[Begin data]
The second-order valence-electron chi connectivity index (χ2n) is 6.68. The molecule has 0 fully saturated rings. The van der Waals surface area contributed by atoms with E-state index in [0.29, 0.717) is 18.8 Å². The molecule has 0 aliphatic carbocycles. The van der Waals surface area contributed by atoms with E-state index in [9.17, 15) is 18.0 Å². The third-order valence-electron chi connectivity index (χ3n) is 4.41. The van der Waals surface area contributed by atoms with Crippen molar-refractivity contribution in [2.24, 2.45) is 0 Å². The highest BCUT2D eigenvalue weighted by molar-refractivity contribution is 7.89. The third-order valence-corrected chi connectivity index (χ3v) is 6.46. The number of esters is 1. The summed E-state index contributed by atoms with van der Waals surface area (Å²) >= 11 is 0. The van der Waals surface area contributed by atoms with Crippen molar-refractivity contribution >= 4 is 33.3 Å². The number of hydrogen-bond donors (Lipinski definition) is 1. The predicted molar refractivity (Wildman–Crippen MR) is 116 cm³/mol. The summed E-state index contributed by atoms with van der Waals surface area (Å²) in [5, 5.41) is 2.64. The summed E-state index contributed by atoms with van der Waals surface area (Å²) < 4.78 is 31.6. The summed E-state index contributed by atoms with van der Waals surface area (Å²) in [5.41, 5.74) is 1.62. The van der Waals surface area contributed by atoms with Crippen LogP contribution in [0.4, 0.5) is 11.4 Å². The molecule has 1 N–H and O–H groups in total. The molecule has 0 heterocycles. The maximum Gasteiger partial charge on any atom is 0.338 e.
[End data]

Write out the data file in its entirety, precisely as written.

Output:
The second-order valence-electron chi connectivity index (χ2n) is 6.68. The molecule has 0 fully saturated rings. The van der Waals surface area contributed by atoms with E-state index in [0.29, 0.717) is 18.8 Å². The molecule has 0 aliphatic carbocycles. The van der Waals surface area contributed by atoms with E-state index in [9.17, 15) is 18.0 Å². The third-order valence-electron chi connectivity index (χ3n) is 4.41. The van der Waals surface area contributed by atoms with Crippen molar-refractivity contribution in [2.24, 2.45) is 0 Å². The highest BCUT2D eigenvalue weighted by molar-refractivity contribution is 7.89. The third-order valence-corrected chi connectivity index (χ3v) is 6.46. The number of esters is 1. The summed E-state index contributed by atoms with van der Waals surface area (Å²) >= 11 is 0. The van der Waals surface area contributed by atoms with Crippen molar-refractivity contribution >= 4 is 33.3 Å². The number of hydrogen-bond donors (Lipinski definition) is 1. The predicted molar refractivity (Wildman–Crippen MR) is 116 cm³/mol. The summed E-state index contributed by atoms with van der Waals surface area (Å²) in [5, 5.41) is 2.64. The summed E-state index contributed by atoms with van der Waals surface area (Å²) < 4.78 is 31.6. The summed E-state index contributed by atoms with van der Waals surface area (Å²) in [5.41, 5.74) is 1.62. The van der Waals surface area contributed by atoms with Crippen LogP contribution in [0.4, 0.5) is 11.4 Å². The molecule has 1 N–H and O–H groups in total. The molecule has 0 heterocycles. The maximum Gasteiger partial charge on any atom is 0.338 e.